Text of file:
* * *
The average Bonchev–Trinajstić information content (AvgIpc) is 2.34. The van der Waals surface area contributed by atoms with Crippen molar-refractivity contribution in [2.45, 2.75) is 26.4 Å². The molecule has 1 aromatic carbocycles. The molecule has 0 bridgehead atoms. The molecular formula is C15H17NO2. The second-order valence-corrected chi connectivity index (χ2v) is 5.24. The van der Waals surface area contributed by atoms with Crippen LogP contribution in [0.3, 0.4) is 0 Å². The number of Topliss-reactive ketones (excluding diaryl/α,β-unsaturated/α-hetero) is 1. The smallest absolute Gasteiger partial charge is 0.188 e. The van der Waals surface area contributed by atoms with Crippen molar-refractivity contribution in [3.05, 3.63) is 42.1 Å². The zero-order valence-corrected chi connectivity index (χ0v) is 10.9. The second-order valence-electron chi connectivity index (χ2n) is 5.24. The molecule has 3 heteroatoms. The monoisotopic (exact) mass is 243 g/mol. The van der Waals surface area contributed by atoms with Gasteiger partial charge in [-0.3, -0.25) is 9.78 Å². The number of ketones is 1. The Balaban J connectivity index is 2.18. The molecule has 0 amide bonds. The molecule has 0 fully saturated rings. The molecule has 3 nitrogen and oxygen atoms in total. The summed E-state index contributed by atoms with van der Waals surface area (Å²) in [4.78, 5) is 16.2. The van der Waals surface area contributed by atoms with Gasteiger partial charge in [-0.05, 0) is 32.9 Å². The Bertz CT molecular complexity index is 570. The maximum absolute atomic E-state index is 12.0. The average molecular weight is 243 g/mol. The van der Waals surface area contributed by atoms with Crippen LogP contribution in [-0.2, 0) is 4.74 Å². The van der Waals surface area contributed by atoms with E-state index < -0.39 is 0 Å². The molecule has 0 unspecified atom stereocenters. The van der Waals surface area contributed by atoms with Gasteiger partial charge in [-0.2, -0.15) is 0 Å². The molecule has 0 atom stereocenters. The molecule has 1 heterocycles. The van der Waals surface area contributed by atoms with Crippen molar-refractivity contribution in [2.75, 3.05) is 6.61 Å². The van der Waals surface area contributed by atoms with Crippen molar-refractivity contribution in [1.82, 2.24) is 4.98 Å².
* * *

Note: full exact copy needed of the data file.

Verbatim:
The average Bonchev–Trinajstić information content (AvgIpc) is 2.34. The van der Waals surface area contributed by atoms with Crippen molar-refractivity contribution in [2.45, 2.75) is 26.4 Å². The molecule has 1 aromatic carbocycles. The molecule has 0 bridgehead atoms. The molecular formula is C15H17NO2. The second-order valence-corrected chi connectivity index (χ2v) is 5.24. The van der Waals surface area contributed by atoms with Crippen LogP contribution in [0.3, 0.4) is 0 Å². The number of Topliss-reactive ketones (excluding diaryl/α,β-unsaturated/α-hetero) is 1. The smallest absolute Gasteiger partial charge is 0.188 e. The van der Waals surface area contributed by atoms with Crippen molar-refractivity contribution in [3.05, 3.63) is 42.1 Å². The zero-order valence-corrected chi connectivity index (χ0v) is 10.9. The second-order valence-electron chi connectivity index (χ2n) is 5.24. The molecule has 3 heteroatoms. The monoisotopic (exact) mass is 243 g/mol. The van der Waals surface area contributed by atoms with Gasteiger partial charge in [-0.3, -0.25) is 9.78 Å². The number of ketones is 1. The Balaban J connectivity index is 2.18. The molecule has 0 amide bonds. The molecule has 0 fully saturated rings. The molecule has 3 nitrogen and oxygen atoms in total. The summed E-state index contributed by atoms with van der Waals surface area (Å²) in [4.78, 5) is 16.2. The van der Waals surface area contributed by atoms with Gasteiger partial charge in [-0.05, 0) is 32.9 Å². The Bertz CT molecular complexity index is 570. The maximum absolute atomic E-state index is 12.0. The average molecular weight is 243 g/mol. The van der Waals surface area contributed by atoms with Crippen LogP contribution in [-0.2, 0) is 4.74 Å². The van der Waals surface area contributed by atoms with E-state index < -0.39 is 0 Å². The molecule has 0 unspecified atom stereocenters. The van der Waals surface area contributed by atoms with Gasteiger partial charge in [-0.2, -0.15) is 0 Å². The molecule has 0 atom stereocenters. The molecule has 1 heterocycles. The van der Waals surface area contributed by atoms with Crippen molar-refractivity contribution in [2.75, 3.05) is 6.61 Å². The van der Waals surface area contributed by atoms with Crippen molar-refractivity contribution in [1.82, 2.24) is 4.98 Å².